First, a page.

Nashville Skyline

By | 18th August 2011

Next week sees your correspondent jetting off to the Athens of the South, more commonly known as Nashville, Tennessee or the Music City, for the International Legal Technology Association Annual Conference 2011, known as ILTA.

The conference takes place in the famous Gaylord Opryland Resort and Convention Center, said to be the largest non-casino hotel in the Continental United States outside Las Vegas!

It is so large that it cannot apparently accommodate us! We are staying close by and intend to participate in a wide variety of events both in and out of the conference itself ranging from meeting and greeting old friends and new, attending sessions in a bulging programme and visiting the world famous Jack Daniels Distillery (if time permits) and the Walking Horse Celebration.

I have not been to ILTA before and am to be accompanied by my colleague Naj Bueno, one of our Business Development managers.

There will be more of all this on our return and we will publish our views on the conference itself. In the meantime, in case you are wondering what I am up to here is the conference “objective”:

Conference sessions are being developed around the Rev-Elation concept, offering attendees knowledge to develop new strategies for success in their own organizations. In addition, a slate of sessions will tie into Law2020™, ILTA’s multi-year, multi-platform educational programming initiative focusing on the ways in which law firms will have to adapt in order to thrive over the next decade.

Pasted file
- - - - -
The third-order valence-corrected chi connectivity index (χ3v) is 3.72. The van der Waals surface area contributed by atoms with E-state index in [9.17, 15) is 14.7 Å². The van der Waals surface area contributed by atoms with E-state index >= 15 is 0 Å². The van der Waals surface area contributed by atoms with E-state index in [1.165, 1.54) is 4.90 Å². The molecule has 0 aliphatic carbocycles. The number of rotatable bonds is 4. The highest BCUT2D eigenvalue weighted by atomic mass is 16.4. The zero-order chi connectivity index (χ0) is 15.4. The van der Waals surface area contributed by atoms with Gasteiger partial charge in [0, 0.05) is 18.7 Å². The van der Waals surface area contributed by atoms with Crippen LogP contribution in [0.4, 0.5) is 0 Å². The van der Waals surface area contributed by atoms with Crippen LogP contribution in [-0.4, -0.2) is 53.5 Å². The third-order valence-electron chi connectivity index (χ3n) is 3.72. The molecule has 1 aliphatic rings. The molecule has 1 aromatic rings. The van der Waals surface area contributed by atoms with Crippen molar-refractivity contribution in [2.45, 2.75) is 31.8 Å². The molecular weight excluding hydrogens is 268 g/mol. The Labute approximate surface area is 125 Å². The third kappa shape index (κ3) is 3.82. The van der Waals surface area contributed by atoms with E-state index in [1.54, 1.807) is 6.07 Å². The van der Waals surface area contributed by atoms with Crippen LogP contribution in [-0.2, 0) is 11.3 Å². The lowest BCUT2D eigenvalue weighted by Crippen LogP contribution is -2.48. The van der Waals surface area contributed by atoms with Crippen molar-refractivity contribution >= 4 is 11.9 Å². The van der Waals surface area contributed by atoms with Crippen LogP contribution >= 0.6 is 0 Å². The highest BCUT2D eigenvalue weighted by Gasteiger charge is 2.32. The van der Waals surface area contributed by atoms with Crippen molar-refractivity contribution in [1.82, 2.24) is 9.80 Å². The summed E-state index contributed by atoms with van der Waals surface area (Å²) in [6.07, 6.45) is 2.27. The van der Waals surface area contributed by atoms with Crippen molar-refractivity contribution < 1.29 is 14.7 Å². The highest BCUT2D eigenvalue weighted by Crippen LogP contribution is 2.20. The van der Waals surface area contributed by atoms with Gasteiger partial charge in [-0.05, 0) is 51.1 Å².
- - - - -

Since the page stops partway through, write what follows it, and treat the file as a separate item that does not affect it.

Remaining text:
I think there is much in that summary to gladden the heart of an old pro who is keen to see law firms adapt and thrive by the adoption of the best of new technology to make them more efficient and cost effective for the benefit of themselves and their clients!

I have to say that my knowledge of Tennessee in general and Nashville in particular is sketchy to say the least. My 1960s memories recall a band called the Nashville Teens and their famous hit song Tobacco Road, but they came from Surrey and appear to have had nothing to do with the Southern State where the Battle of Nashville in 1864 saw the Union capture the first capital city in the South in the American Civil War.

There is of course a proper business side to our visit as indicated above but I hope and believe that there will be time to enjoy the delights of the humid sub tropical 90 degree summer weather and the musical delights on offer as well as a serious bout of networking!

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